While no disruptions to electricity grids due to the geomagnetic storm have been reported, people up till New York are expecting to see auroras.
A geomagnetic storm of the moderate scale was supposed to hit Earth on September 27, as per the US space weather tracking agency. It was feared that the space weather phenomenon may affect electricity grids, satellite operations, and some other high latitude systems.
The Geomagnetic Storm Watch for Monday, September 27, was issued by the Space Weather Prediction Center (SWPC) of the National Oceanic and Atmospheric Administration (NOAA). The SWPC predicted a moderate G2-level geomagnetic storm.
It should be noted that a geomagnetic storm is different from a solar storm, resulting from solar wind.
While there were fears of disruption, no issues with power grids due to the geomagnetic storm have been reported till now from anywhere around the world. However, a Twitter user did question if the geomagnetic storm had revealed serious weakness in the power grid of Thurston County, which is located in the US state of Washington.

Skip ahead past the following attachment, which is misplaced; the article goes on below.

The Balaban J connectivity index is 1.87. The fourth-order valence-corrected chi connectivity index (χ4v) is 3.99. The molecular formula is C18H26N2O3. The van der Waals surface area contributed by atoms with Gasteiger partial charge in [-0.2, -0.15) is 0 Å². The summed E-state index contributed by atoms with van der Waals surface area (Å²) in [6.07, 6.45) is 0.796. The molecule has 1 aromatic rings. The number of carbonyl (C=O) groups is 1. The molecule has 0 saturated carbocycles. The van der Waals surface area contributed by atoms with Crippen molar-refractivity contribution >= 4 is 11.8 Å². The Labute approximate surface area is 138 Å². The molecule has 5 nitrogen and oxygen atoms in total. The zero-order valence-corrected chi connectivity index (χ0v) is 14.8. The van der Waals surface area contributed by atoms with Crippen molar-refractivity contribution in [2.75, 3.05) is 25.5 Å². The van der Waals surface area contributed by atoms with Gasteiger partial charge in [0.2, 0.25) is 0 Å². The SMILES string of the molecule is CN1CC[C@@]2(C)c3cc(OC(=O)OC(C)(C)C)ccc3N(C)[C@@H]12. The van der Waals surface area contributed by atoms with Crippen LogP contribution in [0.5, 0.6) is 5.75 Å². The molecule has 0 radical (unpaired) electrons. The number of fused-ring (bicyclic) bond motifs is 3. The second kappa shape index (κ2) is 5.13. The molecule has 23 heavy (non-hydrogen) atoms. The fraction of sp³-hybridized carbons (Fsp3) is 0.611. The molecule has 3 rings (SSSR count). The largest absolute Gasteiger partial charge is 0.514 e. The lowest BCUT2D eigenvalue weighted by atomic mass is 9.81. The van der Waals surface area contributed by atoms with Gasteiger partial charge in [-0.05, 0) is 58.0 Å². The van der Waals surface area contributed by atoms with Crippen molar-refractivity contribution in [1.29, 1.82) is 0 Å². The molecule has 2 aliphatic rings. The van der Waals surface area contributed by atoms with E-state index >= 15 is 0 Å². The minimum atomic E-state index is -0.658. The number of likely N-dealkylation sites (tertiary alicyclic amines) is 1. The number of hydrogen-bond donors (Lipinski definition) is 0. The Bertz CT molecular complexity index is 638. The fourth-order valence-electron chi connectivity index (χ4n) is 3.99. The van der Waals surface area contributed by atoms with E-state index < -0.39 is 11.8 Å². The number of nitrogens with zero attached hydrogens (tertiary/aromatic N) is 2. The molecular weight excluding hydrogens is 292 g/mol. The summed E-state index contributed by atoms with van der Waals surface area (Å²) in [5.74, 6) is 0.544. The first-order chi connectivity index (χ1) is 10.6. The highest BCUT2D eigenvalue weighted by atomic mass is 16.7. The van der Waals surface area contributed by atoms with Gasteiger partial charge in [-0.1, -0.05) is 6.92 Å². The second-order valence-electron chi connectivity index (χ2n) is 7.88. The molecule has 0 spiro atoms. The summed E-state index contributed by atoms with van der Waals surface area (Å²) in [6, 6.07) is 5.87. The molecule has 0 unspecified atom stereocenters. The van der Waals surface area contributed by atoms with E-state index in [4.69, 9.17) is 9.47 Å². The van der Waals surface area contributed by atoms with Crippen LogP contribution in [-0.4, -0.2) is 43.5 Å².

Nevertheless, people living up in New York are expecting to see auroras in the night sky. None have been captured or reported as yet.
Meanwhile, the SWPC has also issued a fresh alert of a Type II Radio Emission that began at 11:50 am IST (0620 UTC). This could be associated with a solar flare event. As per the agency, “Type II emissions occur in association with eruptions on the sun and typically indicate a coronal mass ejection is associated with a flare event.” It estimated the velocity of the emission at 534 km/s
It is caused when the Earth’s magnetosphere is disturbed when there is an interaction between the space environment surrounding the planet and solar wind. The largest storms resulting from such conditions are linked to solar coronal mass ejections (CMEs), as per SWPC.
G2 or moderate level geomagnetic storms do not cause significant damage or disruption. As per SPWC, such storms can impact high-latitude power systems to cause voltage alarms. If the storm continues for a long time, it may result in damage to some transformers.
Satellites and spacecraft can require corrections from ground control, as orbit predictions can be affected. Other systems like high-frequency (HF) radio propagation at higher latitudes can fade.